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Florida education news: Sex education, Parkland details, teachers with guns and more

A roundup of stories from around the state.
Students walk past a memorial garden to the 17 slain in Parkland.
Students walk past a memorial garden to the 17 slain in Parkland.
Published Sep. 10

ON PRONOUNS: Pasco County school district officials say they won’t use new sex education curriculum that employs gender-neutral language as a way to make people of all genders feel included. The district has faced conservative criticism for allowing students to select restrooms and locker rooms based on the gender they identify with.

POST PARKLAND: Parent activist Andrew Pollack, whose daughter died in the 2018 Marjory Stoneman Douglas High shooting massacre, publishes a new book on the rampage — including information from defense attorneys that has not even been entered into court evidence.

GUNS ON CAMPUS: A Pinellas County teen faces felony charges after law enforcement finds a BB gun in his bag at school. • Most Florida school districts decide against allowing teachers to carry guns as guardians, the Wall Street Journal reports.

SUPERINTENDENT SEARCH: The Hillsborough County school district asks parents and residents for input on the characteristics to look for in the system’s next CEO.

TEACHER PAY: The United School Employees of Pasco blasts its school district’s pay raise proposal, saying in unnecessarily pits elementary vs. secondary teachers.

HEALTH NEEDS: Two Florida lawmakers file legislation to require schools provide feminine hygiene products in restrooms, Florida Politics reports.

EVACUEES: Palm Beach County schools welcome students from the Bahamas fleeing the wreckage of Hurricane Dorian, WPEC reports. More from the Palm Beach Post.

GETTING THERE: A Pasco County family wants answers why their 5-year-old was allowed to fall asleep on the school bus headed to an after-school program and end up in the bus garage, WFLA reports.

SPENDING: The Charlotte County School Board prepares to approve its 2019-20 budget, including added revenue from a recently approved tax referendum, the Charlotte Sun reports.

SPECIAL VISITOR: A Bay County middle school reminds parents that bringing a bearded dragon to school in a backpack might not be the best idea, the Panama City News Herald reports.

SCHOOL THREATS: A Lee County teen faces felony charges after posting items relating to a school threat on social media, the Fort Myers News-Press reports.

SECURITY: Four Seminole County schools begin a pilot program requiring ID badges for all students, WKMG reports.

BAD ACTS: A teacher at a Palm Beach County alternative school faces termination after accusations she threw a chair at misbehaving students, the Palm Beach Post reports. • Three Duval County school district employees are suspended without pay for unprofessional conduct, the Florida Times-Union reports.

ICYMI: Yesterday’s Florida education news roundup

ALSO IN THIS SECTION

  1. Representatives from the Pasco County school district and the United School Employees of Pasco discuss salary and benefits during negotiations on Sept. 18, 2019. [JEFFREY SOLOCHEK  |  Times Staff Writer]
    The School Board will consider a $2.2 million package at its Dec. 17 meeting.
  2. Osceola Middle School civics teacher Mike Rivera of Largo does his vampire act to teach his seventh-grade students about the Bill of Rights recently.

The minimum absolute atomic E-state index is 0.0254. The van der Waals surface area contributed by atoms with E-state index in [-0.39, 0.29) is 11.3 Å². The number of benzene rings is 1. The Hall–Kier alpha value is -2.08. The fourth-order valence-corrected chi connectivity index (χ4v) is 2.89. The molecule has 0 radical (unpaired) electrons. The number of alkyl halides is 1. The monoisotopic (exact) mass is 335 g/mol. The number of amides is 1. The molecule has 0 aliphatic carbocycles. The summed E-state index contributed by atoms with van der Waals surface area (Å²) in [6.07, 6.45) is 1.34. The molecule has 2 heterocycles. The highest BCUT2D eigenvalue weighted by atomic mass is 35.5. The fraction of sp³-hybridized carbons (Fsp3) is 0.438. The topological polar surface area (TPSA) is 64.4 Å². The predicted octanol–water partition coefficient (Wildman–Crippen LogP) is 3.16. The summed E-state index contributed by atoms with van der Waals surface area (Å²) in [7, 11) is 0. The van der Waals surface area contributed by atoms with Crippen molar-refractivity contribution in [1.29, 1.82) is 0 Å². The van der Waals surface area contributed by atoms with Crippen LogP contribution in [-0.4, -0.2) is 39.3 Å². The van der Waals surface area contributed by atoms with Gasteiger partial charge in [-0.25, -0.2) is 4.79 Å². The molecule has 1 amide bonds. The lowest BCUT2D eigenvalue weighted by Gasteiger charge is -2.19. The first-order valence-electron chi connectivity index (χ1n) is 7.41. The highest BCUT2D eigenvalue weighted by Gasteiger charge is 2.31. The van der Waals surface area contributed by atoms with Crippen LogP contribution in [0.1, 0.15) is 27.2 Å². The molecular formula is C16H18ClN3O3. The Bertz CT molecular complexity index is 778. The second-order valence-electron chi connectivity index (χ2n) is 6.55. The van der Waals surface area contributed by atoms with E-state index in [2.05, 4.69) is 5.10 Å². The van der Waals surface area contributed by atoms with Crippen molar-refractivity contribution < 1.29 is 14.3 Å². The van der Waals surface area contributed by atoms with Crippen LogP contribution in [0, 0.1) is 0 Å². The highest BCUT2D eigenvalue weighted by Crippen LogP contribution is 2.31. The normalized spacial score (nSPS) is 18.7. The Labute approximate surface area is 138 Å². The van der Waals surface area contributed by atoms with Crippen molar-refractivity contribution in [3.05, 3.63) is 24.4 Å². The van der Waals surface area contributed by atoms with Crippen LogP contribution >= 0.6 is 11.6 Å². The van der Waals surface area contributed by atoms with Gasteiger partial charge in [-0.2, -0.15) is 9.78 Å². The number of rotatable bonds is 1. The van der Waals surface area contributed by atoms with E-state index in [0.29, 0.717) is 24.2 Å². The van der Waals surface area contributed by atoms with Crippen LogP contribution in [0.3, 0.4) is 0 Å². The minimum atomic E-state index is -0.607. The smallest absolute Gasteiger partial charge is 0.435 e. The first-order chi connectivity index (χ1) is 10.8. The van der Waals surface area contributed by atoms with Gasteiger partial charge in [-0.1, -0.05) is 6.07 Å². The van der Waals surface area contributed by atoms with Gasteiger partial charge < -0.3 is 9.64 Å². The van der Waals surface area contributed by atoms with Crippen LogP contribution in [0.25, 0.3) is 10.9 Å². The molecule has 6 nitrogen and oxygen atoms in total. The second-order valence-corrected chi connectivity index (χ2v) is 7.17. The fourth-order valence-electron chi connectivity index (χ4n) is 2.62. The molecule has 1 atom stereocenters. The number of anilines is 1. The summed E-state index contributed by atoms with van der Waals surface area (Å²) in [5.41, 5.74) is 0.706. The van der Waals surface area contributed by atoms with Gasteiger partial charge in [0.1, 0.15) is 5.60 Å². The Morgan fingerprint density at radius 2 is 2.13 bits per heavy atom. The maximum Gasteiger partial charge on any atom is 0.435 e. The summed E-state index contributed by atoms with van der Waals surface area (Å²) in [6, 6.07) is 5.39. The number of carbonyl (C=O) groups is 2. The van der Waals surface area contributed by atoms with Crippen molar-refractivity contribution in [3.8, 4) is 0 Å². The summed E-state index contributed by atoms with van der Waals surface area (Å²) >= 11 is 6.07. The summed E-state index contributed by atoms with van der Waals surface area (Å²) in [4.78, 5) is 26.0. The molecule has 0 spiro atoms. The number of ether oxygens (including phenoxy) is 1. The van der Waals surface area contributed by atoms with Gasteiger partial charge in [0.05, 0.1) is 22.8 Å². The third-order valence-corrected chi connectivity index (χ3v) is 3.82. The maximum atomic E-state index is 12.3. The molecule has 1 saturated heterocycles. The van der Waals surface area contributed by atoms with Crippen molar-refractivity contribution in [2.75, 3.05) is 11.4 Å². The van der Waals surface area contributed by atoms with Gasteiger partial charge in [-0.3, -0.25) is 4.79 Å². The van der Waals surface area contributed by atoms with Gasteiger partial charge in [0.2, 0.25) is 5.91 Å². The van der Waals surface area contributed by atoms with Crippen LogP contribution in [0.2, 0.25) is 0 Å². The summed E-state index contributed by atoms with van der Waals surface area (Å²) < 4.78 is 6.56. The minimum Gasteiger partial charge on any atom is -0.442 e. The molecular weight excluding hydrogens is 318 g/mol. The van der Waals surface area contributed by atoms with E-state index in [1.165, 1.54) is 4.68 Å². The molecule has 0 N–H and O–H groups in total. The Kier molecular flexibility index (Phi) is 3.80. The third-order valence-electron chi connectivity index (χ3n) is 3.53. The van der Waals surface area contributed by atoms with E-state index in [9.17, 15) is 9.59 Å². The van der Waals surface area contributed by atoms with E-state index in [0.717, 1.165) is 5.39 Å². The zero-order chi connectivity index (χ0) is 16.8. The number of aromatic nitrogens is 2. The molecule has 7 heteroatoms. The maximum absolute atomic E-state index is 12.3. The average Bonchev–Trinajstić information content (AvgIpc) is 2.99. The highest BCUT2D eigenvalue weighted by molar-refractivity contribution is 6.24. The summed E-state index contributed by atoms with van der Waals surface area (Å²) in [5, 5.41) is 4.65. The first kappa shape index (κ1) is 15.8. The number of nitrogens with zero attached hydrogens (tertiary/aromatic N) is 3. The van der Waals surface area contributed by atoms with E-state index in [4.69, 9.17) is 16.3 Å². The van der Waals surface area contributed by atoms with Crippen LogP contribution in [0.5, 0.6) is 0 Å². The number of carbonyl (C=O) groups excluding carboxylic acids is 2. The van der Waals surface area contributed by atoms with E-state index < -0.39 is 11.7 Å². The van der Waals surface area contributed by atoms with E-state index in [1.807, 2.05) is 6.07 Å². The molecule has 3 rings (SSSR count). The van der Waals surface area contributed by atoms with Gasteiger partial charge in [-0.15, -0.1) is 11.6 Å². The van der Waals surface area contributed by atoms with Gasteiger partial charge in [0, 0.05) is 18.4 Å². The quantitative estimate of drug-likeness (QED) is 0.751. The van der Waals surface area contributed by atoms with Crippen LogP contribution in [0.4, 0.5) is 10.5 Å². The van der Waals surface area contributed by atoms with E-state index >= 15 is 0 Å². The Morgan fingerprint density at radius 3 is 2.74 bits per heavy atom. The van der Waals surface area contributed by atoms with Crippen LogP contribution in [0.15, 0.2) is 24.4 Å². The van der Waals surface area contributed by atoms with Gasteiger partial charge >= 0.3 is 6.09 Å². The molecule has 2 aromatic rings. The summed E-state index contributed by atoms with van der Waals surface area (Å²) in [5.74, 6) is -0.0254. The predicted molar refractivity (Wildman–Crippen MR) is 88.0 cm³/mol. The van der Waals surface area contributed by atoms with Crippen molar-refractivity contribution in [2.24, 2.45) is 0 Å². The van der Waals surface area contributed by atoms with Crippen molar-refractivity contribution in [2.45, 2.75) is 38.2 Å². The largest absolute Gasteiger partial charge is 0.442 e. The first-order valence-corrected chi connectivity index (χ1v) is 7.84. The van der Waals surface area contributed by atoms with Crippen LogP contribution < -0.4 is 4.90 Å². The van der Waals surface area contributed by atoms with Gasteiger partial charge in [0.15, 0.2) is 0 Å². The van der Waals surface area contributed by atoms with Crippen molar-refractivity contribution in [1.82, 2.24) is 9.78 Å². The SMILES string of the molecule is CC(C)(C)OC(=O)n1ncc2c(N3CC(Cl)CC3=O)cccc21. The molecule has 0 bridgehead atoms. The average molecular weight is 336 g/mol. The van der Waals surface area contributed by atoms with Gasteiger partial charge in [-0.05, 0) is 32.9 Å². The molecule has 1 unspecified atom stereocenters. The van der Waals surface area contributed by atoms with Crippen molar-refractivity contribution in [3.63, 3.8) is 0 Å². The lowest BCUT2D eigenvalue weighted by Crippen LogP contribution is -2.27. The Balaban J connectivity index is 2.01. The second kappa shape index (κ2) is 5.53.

A roundup of stories from around the state.
  3. USF St. Petersburg graduates await their turn to walk the stage during the May 2019 commencement at Mahaffey Theater. This year's fall commencement is set for Sunday, when some 450 USFSP graduates will be receiving degrees. [LUIS SANTANA  |  Tampa Bay Times]
    News and notes about K-12 schools and colleges in Pinellas County.
  4. Florida Gov. Ron DeSantis raises his hands after being asked about his relationship with two Ukrainian businessmen during an announcement at a Palm Harbor Walmart Monday, Nov. 4, 2019. DeSantis refused to answer questions about the two men. [CHRIS URSO  |  Times]
    During a news conference in Naples, DeSantis launched into a long-winded discussion of American history, which he said young people need to know better.
  5. Jarrod Haneline, shown when he was named principal of Jackson Elementary School in 2018, has left that position. [MARLENE SOKOL  |  Times staff]
    Jarrod Haneline left the position in recent weeks.
  6. Yesterday• Gradebook
    Alan Black, outgoing principal of Burney Elementary School, in an image on the school website. [HSPS  |  Handout]
    School leaders will trade jobs in the new year.
  7. Pasco School District headquarters in Land O' Lakes
    The sides have not set a new date for negotiations.
  8. Tony Pirotta, right, meets with his Armwood High Ought to be a Law student club and state Rep. Susan Valdes to talk strategy for the group's latest legislative proposal. They presented their bill to state senators on Dec. 9. [JEFFREY SOLOCHEK  |  Times Staff Writer]
    A roundup of stories from around the state.
  9. Florida's Baker Act was written in 1971 by Maxine Baker, a 65-year-old grandmother and a freshman Florida legislator from Miami-Dade County, seen here in a 1965 photo. [Associated Press]
    The law was written in 1971 by Maxine Baker, a legislator from Miami-Dade County who pushed for the rights of people with mental illness.
  10. Sarah Henderson with her son, Braden, who was committed under the Baker Act after a joking remark at school. [JOHN PENDYGRAFT  |  Tampa Bay Times]
    A cop car comes. A child is handcuffed and taken to a mental health facility. The scene is all too frequent at public schools across the state.
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